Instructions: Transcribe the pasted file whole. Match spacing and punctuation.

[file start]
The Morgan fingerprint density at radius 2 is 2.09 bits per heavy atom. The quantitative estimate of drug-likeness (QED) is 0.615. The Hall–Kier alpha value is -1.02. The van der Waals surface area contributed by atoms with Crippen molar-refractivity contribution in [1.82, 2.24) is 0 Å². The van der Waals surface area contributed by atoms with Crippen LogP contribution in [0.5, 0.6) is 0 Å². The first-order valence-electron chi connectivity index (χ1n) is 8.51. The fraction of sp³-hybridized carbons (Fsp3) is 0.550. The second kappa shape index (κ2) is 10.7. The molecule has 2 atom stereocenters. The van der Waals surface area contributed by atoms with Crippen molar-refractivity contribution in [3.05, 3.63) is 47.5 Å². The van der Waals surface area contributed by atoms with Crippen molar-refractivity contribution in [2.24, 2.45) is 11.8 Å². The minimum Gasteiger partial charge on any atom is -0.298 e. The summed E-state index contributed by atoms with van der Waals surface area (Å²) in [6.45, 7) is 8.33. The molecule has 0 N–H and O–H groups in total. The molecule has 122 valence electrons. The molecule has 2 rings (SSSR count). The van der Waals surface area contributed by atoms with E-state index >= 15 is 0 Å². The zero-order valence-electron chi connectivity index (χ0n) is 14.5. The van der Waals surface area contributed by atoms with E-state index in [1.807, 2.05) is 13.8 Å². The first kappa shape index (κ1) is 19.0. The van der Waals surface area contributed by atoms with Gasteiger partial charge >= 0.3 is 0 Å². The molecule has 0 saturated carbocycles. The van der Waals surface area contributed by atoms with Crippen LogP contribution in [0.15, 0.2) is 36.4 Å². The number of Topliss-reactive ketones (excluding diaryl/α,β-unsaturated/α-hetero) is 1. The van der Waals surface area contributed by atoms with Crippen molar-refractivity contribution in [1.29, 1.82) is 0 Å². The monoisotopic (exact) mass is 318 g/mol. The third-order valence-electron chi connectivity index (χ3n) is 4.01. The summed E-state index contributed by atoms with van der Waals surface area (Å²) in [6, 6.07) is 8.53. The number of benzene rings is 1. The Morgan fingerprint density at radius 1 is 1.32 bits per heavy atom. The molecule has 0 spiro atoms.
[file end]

The Morgan fingerprint density at radius 2 is 2.09 bits per heavy atom. The quantitative estimate of drug-likeness (QED) is 0.615. The Hall–Kier alpha value is -1.02. The van der Waals surface area contributed by atoms with Crippen molar-refractivity contribution in [1.82, 2.24) is 0 Å². The van der Waals surface area contributed by atoms with Crippen LogP contribution in [0.5, 0.6) is 0 Å². The first-order valence-electron chi connectivity index (χ1n) is 8.51. The fraction of sp³-hybridized carbons (Fsp3) is 0.550. The second kappa shape index (κ2) is 10.7. The molecule has 2 atom stereocenters. The van der Waals surface area contributed by atoms with Crippen molar-refractivity contribution in [3.05, 3.63) is 47.5 Å². The van der Waals surface area contributed by atoms with Crippen molar-refractivity contribution in [2.24, 2.45) is 11.8 Å². The minimum Gasteiger partial charge on any atom is -0.298 e. The summed E-state index contributed by atoms with van der Waals surface area (Å²) in [6.45, 7) is 8.33. The molecule has 0 N–H and O–H groups in total. The molecule has 122 valence electrons. The molecule has 2 rings (SSSR count). The van der Waals surface area contributed by atoms with E-state index >= 15 is 0 Å². The zero-order valence-electron chi connectivity index (χ0n) is 14.5. The van der Waals surface area contributed by atoms with E-state index in [1.807, 2.05) is 13.8 Å². The first kappa shape index (κ1) is 19.0. The van der Waals surface area contributed by atoms with Gasteiger partial charge >= 0.3 is 0 Å². The molecule has 0 saturated carbocycles. The van der Waals surface area contributed by atoms with Crippen LogP contribution in [0.15, 0.2) is 36.4 Å². The number of Topliss-reactive ketones (excluding diaryl/α,β-unsaturated/α-hetero) is 1. The van der Waals surface area contributed by atoms with Crippen molar-refractivity contribution in [1.29, 1.82) is 0 Å². The monoisotopic (exact) mass is 318 g/mol. The third-order valence-electron chi connectivity index (χ3n) is 4.01. The summed E-state index contributed by atoms with van der Waals surface area (Å²) in [6, 6.07) is 8.53. The number of benzene rings is 1. The Morgan fingerprint density at radius 1 is 1.32 bits per heavy atom. The molecule has 0 spiro atoms.